In 2003, Marlin Steel recorded revenues of approximately $800,000 selling wire bagel baskets to a highly price-conscious customer base that included Bruegger’s and Einstein Bros. With no barriers to entry, Chinese manufacturers offered steeply discounted prices, thanks to significantly lower costs, forcing Marlin Steel to rethink its business model. A call from a Boeing engineer seeking custom steel wire baskets served as the catalyst for Marlin Steel’s business model reinvention.

Today, Marlin Steel is the leading manufacturer of custom metal forms to a roster of leading industrial companies, including Boeing, GE, Merck, and Toyota. Marlin exports to approximately 25 countries worldwide, outperforming its competition. More than a decade later, the company earns six times its 2003 level.

Drew Greenblatt, president of Marlin Steel, attributes the success not only to that timely order from Boeing, which enabled its business model reinvention, but also to its ability to learn and understand how its products can help its customers –
the first step to any type of innovation.

These examples support the notion that all innovation, whether it would be products and services, or business model innovation, must contemplate three fundamental questions:

  • What do customers value?
  • How do I provide that value?
  • How do my competitors (if any) provide that value?

It all starts with understanding what customers value. Put into action, that means understanding what problems customers want to solve and/or what outcomes they are seeking. The organization must craft a business model that enables it to create and capture value by solving those customer problems or providing the desired outcomes — and then do it all over again.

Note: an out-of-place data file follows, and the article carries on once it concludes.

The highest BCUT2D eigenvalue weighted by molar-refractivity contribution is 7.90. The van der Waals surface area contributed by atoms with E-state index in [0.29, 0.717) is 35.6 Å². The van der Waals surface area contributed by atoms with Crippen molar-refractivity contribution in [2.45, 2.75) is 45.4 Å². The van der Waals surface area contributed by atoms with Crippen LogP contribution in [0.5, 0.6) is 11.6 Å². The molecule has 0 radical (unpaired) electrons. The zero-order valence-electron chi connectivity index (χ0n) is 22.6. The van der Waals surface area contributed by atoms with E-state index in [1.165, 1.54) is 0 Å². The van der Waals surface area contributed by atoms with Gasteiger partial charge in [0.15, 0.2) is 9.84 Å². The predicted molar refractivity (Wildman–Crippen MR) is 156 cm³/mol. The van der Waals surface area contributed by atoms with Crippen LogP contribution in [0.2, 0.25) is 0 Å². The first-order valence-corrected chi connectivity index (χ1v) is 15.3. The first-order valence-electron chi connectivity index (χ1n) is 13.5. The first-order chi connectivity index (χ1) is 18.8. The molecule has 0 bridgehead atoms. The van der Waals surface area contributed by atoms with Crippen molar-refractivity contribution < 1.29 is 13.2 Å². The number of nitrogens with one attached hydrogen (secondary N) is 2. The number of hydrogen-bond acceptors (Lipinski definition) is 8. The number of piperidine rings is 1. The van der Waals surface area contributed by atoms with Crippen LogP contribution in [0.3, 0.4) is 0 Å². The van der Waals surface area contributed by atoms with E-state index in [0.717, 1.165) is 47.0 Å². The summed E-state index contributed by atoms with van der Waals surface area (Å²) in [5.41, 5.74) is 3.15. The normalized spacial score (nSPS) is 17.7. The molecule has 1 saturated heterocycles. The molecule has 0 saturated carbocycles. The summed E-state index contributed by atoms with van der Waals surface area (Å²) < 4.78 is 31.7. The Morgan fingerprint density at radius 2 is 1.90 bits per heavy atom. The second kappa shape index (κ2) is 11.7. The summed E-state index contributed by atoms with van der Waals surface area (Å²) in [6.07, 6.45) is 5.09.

To start, most business model innovation research and literature suggests anchoring on specific customer needs or problems — the notion of targeting. Before targeting, an organization needs to explore the universal set of possibilities, including existing and new customer segments. Accordingly, we propose using consumption chain analysis as the framework to structure this exploration process to yield business model innovation opportunities.

Figure 1: Consumption Chain

Awareness

When comparing Gillette to Dollar Shave Club, one distinguishing factor between the two competitors is their approach to the “awareness” function. Gillette relies on the consumer to read a blue stripe indicator on the razor to become aware of the need for new blades (pull model). On the contrary, Dollar Shave Club employs a subscription model to provide consumers the offering in a timely and efficient manner – translating the “awareness” function from the consumer into a subscription that aligns to their preference.

Search

What started as a physical DVD rental kiosk
in a few McDonald’s locations has now turned into a business enabled by approximately 42,000 kiosks nationwide — Redbox. The kiosks are within a five-minute drive from approximately 70 percent of the American population. In a digitally connected age where streaming services like Amazon, iTunes, and Netflix provide instant gratification and greater convenience, Redbox has still managed to capture significant market share by providing physical DVD rentals in prime, frequently visited locations, making the search process easy and convenient for the consumer.

Order and Purchase

Dow Corning traditionally provided silicone